POD sleaze

Dec. 27th, 2015 06:16 pm
bunsen_h: (Popperi)
A different version of print-on-demand publication sleaze: Ronald Cohn and Jesse Russel are listed as authors of more than 200,000 books in the Amazon and Indigo catalogues.  What these "books" actually consist of is print-on-demand trade paperbacks of Wikipedia articles.  You order a book, they print off the W'pedia article and bind it, and it only costs around C$25.  But many of the catalogue entries don't include things like the number of pages, which in most cases will be very small, and none of them actually say in the listing that they're derived from W'pedia.  If you look at one of the covers, carefully, you can see an emblem which reads: "High Quality Content by WIKIPEDIA articles!"  The covers are auto-generated from the article titles, and even that process is sloppy -- they don't "sanitize" the text for HTML, so you get burps like the cover of Mario & Luigi: Partners in Time, missing the ampersand.

This is probably all legal, per Wikipedia's terms of use.  Wikipedia even makes it easy to generate a book from an article; they've got a system set up to do the printing, binding, and shipping... at a much lower cost than what these bozos are charging.  But it's grossly unfair to the buyer to sell such "books" to people without making it clear what they're getting.

Most print-on-demand books cannot be returned after purchase.  In most cases, that's a fair limitation.  When the product is as misleading as this... well, I don't know if the no-returns policy applies to these books, but I'd be surprised if it didn't.
bunsen_h: (Popperi)
Gimli: 'I don't wish to meet that old man at unawares without an argument ready to hand, that's all.  Let's go!'

Does that look wrong?  Or more precisely, sound wrong?

I enjoyed the audio book version of The Fellowship of the Ring quite a lot.  Reader Rob Inglis has a reasonable range of voices -- nowhere near Luke Daniels, who reads Kevin Hearne's Iron Druid Chronicles, but that's a very high bar.  So I expected to like his reading of The Two Towers.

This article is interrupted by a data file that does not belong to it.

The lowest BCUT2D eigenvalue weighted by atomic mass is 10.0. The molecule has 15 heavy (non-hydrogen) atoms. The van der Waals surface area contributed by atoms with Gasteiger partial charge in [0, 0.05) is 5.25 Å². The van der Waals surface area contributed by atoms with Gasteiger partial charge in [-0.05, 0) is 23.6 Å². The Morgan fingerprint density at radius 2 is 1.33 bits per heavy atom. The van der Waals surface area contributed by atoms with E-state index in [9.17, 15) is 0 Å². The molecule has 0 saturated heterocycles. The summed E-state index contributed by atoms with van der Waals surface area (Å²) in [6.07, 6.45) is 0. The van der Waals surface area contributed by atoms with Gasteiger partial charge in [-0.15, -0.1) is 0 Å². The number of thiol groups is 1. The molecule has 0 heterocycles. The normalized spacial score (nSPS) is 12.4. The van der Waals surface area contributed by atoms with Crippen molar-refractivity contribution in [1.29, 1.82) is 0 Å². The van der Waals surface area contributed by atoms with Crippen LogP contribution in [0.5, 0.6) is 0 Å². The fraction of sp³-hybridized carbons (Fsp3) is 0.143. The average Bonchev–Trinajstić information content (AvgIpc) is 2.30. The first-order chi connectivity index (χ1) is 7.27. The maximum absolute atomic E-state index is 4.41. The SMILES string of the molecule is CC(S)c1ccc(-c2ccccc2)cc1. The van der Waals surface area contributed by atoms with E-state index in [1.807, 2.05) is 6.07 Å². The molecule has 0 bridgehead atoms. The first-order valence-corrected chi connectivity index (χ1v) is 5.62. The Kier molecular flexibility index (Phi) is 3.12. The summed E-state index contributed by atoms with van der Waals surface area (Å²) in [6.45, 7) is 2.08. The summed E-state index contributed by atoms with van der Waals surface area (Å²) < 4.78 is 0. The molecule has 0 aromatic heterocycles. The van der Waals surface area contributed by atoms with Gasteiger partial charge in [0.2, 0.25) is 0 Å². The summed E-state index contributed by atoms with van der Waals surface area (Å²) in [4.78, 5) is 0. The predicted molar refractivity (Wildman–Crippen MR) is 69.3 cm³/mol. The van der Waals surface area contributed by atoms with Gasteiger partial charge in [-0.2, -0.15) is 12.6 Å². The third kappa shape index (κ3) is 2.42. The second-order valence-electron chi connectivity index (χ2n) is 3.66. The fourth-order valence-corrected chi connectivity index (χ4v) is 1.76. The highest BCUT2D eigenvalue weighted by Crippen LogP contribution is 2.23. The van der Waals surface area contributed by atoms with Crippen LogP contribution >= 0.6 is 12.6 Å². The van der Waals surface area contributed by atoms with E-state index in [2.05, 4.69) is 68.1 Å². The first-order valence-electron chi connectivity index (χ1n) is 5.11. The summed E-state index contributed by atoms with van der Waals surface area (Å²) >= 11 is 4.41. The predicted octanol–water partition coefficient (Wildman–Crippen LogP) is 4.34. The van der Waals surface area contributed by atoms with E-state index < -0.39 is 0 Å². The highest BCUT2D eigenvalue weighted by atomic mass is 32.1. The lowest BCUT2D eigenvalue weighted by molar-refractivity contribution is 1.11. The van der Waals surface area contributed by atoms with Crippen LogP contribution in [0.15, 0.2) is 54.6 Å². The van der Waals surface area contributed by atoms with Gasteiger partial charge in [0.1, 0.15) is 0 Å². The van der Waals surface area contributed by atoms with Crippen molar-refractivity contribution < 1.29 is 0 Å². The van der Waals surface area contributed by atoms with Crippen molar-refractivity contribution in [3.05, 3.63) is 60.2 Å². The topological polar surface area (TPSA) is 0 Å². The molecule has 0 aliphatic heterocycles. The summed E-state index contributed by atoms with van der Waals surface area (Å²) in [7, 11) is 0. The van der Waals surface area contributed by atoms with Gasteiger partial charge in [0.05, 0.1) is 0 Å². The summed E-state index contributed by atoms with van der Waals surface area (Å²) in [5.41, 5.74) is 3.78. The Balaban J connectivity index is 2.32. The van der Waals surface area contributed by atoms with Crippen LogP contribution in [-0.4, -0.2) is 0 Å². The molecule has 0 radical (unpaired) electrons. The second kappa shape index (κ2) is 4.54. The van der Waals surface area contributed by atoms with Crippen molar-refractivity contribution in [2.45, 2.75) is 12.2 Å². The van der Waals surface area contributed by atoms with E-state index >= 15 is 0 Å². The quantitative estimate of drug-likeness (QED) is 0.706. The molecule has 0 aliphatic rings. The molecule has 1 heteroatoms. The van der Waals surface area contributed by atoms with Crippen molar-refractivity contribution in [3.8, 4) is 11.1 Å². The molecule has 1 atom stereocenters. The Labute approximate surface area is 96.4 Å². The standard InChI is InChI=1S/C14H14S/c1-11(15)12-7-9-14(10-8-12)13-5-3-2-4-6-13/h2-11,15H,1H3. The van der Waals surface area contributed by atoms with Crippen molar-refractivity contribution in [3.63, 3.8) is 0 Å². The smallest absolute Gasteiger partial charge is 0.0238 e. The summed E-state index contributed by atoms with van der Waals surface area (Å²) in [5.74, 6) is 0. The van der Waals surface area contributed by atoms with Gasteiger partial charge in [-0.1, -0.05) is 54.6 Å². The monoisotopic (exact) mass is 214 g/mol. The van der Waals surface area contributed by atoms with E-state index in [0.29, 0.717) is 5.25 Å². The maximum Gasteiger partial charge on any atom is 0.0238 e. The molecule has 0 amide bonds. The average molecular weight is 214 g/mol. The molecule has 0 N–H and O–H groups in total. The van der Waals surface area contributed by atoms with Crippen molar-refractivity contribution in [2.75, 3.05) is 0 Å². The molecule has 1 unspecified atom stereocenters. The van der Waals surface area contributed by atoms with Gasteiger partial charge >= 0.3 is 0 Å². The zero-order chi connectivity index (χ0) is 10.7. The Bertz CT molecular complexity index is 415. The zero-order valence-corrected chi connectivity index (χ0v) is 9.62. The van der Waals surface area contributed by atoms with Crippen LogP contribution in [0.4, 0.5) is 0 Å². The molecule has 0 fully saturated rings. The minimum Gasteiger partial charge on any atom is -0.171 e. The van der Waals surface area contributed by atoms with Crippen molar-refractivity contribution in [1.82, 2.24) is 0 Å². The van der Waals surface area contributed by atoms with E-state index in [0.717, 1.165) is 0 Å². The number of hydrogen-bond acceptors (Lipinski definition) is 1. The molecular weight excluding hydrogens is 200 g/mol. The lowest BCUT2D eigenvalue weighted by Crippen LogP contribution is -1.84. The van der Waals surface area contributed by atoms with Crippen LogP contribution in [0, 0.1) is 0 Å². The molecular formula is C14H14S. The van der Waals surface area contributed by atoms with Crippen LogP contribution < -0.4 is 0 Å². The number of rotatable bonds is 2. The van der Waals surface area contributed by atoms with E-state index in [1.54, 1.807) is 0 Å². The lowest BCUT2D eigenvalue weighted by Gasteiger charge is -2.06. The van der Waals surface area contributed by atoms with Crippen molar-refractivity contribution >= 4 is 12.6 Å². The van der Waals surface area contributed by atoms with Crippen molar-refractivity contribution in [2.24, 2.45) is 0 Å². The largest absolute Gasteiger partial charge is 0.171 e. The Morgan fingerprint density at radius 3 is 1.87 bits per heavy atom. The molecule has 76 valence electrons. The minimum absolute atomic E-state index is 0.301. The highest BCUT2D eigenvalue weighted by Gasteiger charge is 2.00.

But I keep getting thrown out of the story.  He keeps altering the text, including the dialogue, by using contractions.  Frequently.

By some lights I'm something of a purist with regard to Tolkien, no question.  I was lukewarm on Jackson's version of FotR, disliked TTT, and have seen only a few minutes of his RotK -- which was enough to confirm my decision to give it a miss.  I've seen most of the first Hobbit movie, at home for free while I was working on something, so it wasn't completely lost time.  That convinced me that Jackson has no sense with regard to sacrificing plot in favour of ludicrous action sequences.  I saw a few bits of the second Hobbit movie a couple of days ago, and that was enough; I was shrieking in laughter at the fight sequence with the Dwarves barrelling down the river, and the melting of the "gold" in Moria.  I don't know what that stuff was, but it wasn't gold.  Negligible specific heat and heat of fusion; low melting point.

But this audio book's problem is subtler... "just" contractions.  But Tolkien was very careful about character voice.  Some characters speak casually, some always formally, and some change their style of speech depending on circumstance.  To chuck that out is wrong; it significantly affects the characterization.  For Gimli to say "That's all.  Let's go!" just knots up my neck and shoulder muscles.  It's fingernails-on-blackboard stuff, full-on "uncanny valley", who-are-you-and-where-is-the-real-Gimli material.

bunsen_h: (Default)
Three Children And IT

This is a book "mash-up" that's very dependent on your knowing a couple of children's books. If you don't get it, it's probably not worth the trouble of an explanation, but the "parents" are L'Engle's A Wrinkle In Time and Nesbit's Five Children And It.  It's a bit surprising to me how many people think that E. Nesbit's book really was titled Three Children And It, per a Google search.  Four ... was also somewhat popular.